The University Church is both a collection of people and a physical structure. For over fifty years, University Church has thrived in the Athens community, offering a Reformed Presbyterian teaching style in a house-church setting. This interplay between house and church gives the church a distinctive character and makes the building’s history even more pertinent to members of the congregation and the community at large.
In the 1850s, Mr. Bloomfield, owner of the Athens Manufacturing Company, built a simple chapel on the rear of his estate at the intersection of South Church Street and States Rights Street (now Henderson Avenue). This chapel served as a private place of worship for his family. Later in 1869, he built St. Mary’s Church on the opposite end of his estate for the factory workers so his Church St. chapel could remain in private use. Around 1900, Mr. Talmadge purchased the Bloomfield estate and promptly sold the future University Church plot to his friends, Mr. and Mrs. Drew Cox.
The Cox family added a second room and a hallway next to the chapel space upon their purchase of the property. Shortly after, they constructed two additional rooms towards the back of the house and attached a kitchen and wrap-around porch. By the time the Cox family sold the property around 1935, they had added a second story and multiple fireplaces throughout the house. Mr. and Mrs. Paul Smith were the next owners of this rapidly expanding house. Mr. Smith worked as the Athens area postmaster and moved into town so his children could have access to a high school education. During this time, the Smith family added two more bathrooms and removed part of the wrap around porch. In the 1960s, the Smiths retired to their country house and rented out portions of the University Church building as apartments until Dr. Orme purchased the property.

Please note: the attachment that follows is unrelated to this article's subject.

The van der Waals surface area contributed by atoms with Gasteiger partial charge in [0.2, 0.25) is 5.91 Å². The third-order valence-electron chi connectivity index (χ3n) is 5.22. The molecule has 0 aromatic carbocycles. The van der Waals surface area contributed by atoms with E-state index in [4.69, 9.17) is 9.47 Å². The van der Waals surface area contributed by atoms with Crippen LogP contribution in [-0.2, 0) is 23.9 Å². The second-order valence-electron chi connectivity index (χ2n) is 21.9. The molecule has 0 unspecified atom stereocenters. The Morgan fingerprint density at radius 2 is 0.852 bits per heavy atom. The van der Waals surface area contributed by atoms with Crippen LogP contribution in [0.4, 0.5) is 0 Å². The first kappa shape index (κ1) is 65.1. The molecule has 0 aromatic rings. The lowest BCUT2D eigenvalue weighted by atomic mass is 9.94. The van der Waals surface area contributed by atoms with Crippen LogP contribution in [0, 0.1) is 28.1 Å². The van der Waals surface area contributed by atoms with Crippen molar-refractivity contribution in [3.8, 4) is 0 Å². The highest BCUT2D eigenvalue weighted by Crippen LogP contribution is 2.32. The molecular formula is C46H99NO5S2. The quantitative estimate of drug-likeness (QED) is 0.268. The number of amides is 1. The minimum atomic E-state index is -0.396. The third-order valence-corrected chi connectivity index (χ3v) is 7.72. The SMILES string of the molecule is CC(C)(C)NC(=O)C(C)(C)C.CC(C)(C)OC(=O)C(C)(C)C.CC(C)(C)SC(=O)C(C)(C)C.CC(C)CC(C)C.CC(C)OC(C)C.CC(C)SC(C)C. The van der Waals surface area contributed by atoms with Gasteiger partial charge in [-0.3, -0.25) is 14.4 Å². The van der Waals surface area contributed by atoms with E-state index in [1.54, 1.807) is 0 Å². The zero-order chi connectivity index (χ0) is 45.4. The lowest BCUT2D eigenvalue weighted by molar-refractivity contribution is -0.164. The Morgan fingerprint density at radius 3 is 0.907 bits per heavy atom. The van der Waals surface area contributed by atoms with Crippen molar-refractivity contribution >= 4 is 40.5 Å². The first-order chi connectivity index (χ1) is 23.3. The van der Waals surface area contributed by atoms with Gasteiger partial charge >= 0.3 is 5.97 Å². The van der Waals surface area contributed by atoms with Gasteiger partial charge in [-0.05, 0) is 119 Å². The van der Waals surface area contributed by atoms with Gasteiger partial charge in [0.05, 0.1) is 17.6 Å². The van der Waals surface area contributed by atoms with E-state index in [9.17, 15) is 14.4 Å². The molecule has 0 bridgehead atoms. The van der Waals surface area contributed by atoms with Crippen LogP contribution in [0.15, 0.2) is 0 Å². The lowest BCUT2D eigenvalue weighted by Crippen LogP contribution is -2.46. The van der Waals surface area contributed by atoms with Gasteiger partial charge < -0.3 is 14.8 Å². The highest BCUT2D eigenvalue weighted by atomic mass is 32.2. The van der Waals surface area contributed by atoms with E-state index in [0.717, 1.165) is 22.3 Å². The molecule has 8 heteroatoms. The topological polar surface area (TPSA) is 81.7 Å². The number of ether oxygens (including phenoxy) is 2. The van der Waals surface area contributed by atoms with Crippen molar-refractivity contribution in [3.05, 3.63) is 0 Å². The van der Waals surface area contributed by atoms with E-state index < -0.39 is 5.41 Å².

In 1969, Dr. Alan Dan Orme came to Athens to pursue his 4th and 5th degrees from UGA. He was dismayed to find, however, that no local churches were preaching the Gospel in a Reformed, academic style. With permission from the Southern Presbytery of the Reformed Presbyterian Church of which he was a minister, Dr. Orme founded his own church. In 1970, the nascent church began meeting in Memorial Hall on UGA’s campus; at the time, it was only the third church to be started on campus. Though he meant the endeavor to last only as long as his studies at UGA, Dr. Orme discovered he had a passion for church ministry, and shortly after 1970, two members bought University Church a 1920s house on Milledge Avenue originally belonging to Alpha Psi, a veterinary fraternity. The church met there until 1983 when it moved into Dr. Orme’s house on South Church St.
In 1976, Dr. Orme had purchased this house and proceeded to make many practical and sometimes quirky changes to the building. He added two balconies in the rear rooms, dug out a wine cellar and basement, added a gazebo corner to the porch, and built a room above the kitchen - just to name a few of Dr. Orme’s projects. With the University Church building at the end of Henderson Avenue, one of Athens’ historic districts, Dr. Orme had the option of adding this property to the National Register of Historic Places. However, he “emphatically rejected inclusion in the historic district” because his house had multiple years of significance and many late structural additions.
As the church continued to grow at Dr. Orme’s home, it became apparent that University Church was a distinctively “house church.” The members didn’t invest in church pews or religious objects typically found inside places of worship; instead, they embraced the “family” feel of University Church and followed in the footsteps of early Christian house churches. Twice a week, church members share a meal prepared by one of the families and engage with each other in theological discussions.
With Dr. Orme’s death in 2015, the church has adopted an elder-lead model of leadership and strives to further University Church’s reach in a way Dr. Orme would have been pleased to see. It continues to hold services in his house, which is now controlled by a Charitable Trust, and honors Dr. Orme's legacy by using his home for activities he loved: sharing the Gospel and exhibiting hospitality.